Every student at Ross Medical Education Center has a desire to help people and that’s why they have chosen to pursue a career in healthcare. However, for many of them, the concept of saving a life or being a first responder is more of an idea than a reality. However, for one student in the Medical Assistant program in Kentwood, Michigan (Grand Rapids area) that situation was recently made very real.
That student is Nikolas Yonker and he found himself in the position to use the training he was learning in class to impact those in need. Nikolas was just going about his Thursday, running a few errands in Jenison when suddenly he saw a flash of yellow and then a lot of flying snow. He immediately knew they would need help and he pulled straight up to the site of the accident. Adrenaline pumping through his veins, he flipped his own hazards on, jumped out of the car, and went towards the wreckage of the upside down car.
Although this situation was a first for him, he knew that it was important to carefully assess the scene and do what he could to get help and keep others safe. He could hear a woman frantically crying in the car and saw another figure inside. He knocked on the window and introduced himself to the young man and woman inside the vehicle. He then reassured them that he was there to help. Thankful for the help, the young woman unlocked the doors and Nikolas was able to help the driver get freed from the car and able to crawl out. He was shaken but unhurt.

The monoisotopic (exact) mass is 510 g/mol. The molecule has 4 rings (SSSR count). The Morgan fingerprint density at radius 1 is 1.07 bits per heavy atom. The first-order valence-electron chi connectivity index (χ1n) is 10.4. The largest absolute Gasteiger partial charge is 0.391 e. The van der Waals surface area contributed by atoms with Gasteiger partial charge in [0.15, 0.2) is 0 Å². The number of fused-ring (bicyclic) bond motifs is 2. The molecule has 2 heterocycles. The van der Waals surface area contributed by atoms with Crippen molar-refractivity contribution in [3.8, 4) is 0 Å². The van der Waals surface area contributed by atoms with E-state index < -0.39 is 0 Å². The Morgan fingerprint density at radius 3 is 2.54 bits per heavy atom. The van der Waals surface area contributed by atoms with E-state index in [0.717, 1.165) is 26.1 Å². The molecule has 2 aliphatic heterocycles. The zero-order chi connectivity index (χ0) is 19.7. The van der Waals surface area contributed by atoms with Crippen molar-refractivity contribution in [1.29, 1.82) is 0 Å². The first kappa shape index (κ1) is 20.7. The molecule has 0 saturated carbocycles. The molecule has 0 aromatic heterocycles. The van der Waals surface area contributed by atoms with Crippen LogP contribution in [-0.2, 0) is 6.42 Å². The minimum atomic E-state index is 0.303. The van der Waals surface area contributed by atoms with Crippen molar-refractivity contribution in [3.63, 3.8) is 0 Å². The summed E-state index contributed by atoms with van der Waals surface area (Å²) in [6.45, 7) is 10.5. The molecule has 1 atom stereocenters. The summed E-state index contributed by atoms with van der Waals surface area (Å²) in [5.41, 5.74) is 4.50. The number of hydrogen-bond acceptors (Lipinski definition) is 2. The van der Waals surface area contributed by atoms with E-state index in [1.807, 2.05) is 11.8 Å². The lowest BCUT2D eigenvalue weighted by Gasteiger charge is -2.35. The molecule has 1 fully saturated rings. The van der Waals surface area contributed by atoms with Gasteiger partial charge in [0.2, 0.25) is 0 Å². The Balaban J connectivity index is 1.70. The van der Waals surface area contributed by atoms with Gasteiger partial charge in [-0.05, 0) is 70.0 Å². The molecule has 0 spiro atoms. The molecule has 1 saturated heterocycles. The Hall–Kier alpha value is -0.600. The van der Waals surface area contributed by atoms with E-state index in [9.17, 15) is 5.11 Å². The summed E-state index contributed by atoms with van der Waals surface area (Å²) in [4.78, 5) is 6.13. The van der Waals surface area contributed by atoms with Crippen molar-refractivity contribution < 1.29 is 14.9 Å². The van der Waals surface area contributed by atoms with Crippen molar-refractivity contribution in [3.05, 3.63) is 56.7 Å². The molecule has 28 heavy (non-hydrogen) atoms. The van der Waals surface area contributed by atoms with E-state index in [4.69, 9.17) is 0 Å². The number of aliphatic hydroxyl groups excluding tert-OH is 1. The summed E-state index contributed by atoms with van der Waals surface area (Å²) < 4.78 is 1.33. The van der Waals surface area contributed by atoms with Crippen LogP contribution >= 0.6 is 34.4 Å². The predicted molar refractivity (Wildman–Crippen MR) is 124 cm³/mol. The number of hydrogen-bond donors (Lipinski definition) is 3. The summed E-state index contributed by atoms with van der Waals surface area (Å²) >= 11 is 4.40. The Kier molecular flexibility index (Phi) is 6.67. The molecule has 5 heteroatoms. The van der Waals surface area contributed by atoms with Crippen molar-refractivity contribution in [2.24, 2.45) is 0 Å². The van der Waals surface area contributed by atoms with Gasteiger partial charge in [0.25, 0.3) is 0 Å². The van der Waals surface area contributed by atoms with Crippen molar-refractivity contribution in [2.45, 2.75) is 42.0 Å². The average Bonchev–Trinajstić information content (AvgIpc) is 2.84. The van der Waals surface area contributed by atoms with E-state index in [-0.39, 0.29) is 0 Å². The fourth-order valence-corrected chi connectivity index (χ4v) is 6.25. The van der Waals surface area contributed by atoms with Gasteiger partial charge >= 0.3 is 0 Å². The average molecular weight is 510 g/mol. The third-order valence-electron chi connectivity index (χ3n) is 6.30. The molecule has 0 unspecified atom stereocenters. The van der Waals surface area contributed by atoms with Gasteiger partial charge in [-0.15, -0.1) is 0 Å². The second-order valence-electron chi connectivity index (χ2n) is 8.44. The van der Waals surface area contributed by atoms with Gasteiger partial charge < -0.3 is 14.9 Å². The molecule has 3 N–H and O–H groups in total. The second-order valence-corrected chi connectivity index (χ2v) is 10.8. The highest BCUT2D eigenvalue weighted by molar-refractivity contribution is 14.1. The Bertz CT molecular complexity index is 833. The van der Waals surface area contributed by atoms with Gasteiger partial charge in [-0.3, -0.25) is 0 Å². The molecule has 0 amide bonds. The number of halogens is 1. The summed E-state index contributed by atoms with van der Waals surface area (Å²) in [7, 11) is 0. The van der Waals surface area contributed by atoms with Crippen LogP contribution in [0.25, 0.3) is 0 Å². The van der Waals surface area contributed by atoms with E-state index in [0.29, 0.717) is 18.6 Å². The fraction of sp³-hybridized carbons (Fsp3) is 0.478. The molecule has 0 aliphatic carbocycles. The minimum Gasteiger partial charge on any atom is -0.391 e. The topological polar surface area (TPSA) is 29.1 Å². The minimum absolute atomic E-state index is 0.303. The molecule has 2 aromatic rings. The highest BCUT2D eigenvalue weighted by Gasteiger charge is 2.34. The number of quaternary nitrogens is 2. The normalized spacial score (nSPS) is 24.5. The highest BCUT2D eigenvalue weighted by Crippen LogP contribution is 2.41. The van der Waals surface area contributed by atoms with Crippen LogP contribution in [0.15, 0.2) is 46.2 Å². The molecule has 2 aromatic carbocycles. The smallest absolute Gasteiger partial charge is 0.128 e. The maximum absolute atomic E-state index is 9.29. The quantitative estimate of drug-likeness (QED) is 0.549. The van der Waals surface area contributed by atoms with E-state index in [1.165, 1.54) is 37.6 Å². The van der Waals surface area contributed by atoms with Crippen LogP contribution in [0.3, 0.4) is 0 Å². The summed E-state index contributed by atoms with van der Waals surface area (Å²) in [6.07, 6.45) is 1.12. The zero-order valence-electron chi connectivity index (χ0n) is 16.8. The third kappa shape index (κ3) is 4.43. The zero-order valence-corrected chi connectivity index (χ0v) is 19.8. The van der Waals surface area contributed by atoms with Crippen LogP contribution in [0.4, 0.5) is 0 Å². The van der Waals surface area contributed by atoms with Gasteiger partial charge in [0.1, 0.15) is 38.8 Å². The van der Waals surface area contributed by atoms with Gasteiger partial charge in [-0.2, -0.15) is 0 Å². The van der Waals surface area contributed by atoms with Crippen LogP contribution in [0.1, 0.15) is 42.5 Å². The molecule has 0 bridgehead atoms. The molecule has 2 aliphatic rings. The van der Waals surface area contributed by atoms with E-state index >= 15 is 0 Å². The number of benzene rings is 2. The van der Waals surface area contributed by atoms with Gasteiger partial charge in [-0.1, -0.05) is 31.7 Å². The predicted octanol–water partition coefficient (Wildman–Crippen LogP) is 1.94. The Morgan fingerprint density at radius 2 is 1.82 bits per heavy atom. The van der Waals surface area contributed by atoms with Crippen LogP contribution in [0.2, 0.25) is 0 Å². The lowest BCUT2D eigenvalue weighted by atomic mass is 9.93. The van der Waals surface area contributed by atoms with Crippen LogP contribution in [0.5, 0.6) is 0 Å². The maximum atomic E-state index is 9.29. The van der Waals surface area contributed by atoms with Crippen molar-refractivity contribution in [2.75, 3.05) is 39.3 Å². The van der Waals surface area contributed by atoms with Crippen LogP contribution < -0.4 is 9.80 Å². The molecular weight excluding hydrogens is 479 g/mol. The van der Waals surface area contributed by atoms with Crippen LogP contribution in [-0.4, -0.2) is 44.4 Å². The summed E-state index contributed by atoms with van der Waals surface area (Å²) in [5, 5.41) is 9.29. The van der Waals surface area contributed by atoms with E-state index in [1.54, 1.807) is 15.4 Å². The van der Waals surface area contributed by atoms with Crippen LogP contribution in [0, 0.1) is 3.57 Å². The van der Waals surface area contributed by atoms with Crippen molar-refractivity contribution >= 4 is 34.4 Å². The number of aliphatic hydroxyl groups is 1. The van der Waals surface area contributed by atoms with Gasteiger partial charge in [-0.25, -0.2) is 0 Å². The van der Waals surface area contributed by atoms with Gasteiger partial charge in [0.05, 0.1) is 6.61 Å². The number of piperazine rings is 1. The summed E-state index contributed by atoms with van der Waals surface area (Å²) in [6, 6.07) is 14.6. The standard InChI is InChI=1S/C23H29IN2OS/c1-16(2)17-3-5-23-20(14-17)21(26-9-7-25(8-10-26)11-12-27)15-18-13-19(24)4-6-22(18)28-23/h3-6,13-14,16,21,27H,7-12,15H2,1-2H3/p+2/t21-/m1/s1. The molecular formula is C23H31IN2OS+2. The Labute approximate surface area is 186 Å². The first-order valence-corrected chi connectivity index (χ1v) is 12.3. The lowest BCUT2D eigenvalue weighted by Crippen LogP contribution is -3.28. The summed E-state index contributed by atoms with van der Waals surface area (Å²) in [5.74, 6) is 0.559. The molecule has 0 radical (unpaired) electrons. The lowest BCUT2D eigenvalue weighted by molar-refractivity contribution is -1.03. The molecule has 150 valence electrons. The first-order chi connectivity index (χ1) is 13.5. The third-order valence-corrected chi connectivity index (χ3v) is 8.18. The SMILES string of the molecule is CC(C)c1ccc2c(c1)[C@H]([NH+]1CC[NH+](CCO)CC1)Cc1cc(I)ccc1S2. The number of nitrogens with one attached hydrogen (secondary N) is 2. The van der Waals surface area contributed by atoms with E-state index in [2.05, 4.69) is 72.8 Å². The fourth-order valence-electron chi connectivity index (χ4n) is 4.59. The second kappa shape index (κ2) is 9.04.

Then Nikolas turned his attention to the woman in the passenger seat. She was wearing her seat belt and hanging upside down with her head immobilized between the headrest and the ceiling of the car. Nikolas let her know not to move her back or neck if possible as he was unsure about any breaks. While they waited for help, Nikolas continued to monitor her vitals and asked her to wiggle her fingers and toes. When he saw that she was able to do this, he was relieved and focused all of his attention on the bleeding that was coming from her abdomen. He grabbed his lab coat, folded it up, and used it as a barrier to apply pressure to the area. Soon after, the EMTs arrived on the scene and took over. Nikolas was thankful that they were there and that everyone seemed to be okay. He went to the ambulance to check on the man that had been driving the vehicle.
Nikolas shared about the experience, “The feeling of being able to assess a situation, take vitals, and provide limited, yet effective first aid was one for which I am short of words. I was confident through the entire half hour because of what I had seen demonstrated, and what I had performed in class every Monday through Thursday. I am extremely grateful to Ross Medical Education Center for helping me become a better skilled medical professional so that I can make a positive difference in the world.”
The staff and faculty at Ross Medical Education Center in Kentwood couldn’t be more proud! “We are so proud of our Nikolas Yonker and all of our Ross students who are demonstrating compassion, care, integrity and passion for medical field,” said Amira Curic, Assistant Campus Director of Education. “Thank you all for being part of Ross Family and letting our wonderful instructors share their knowledge with you!”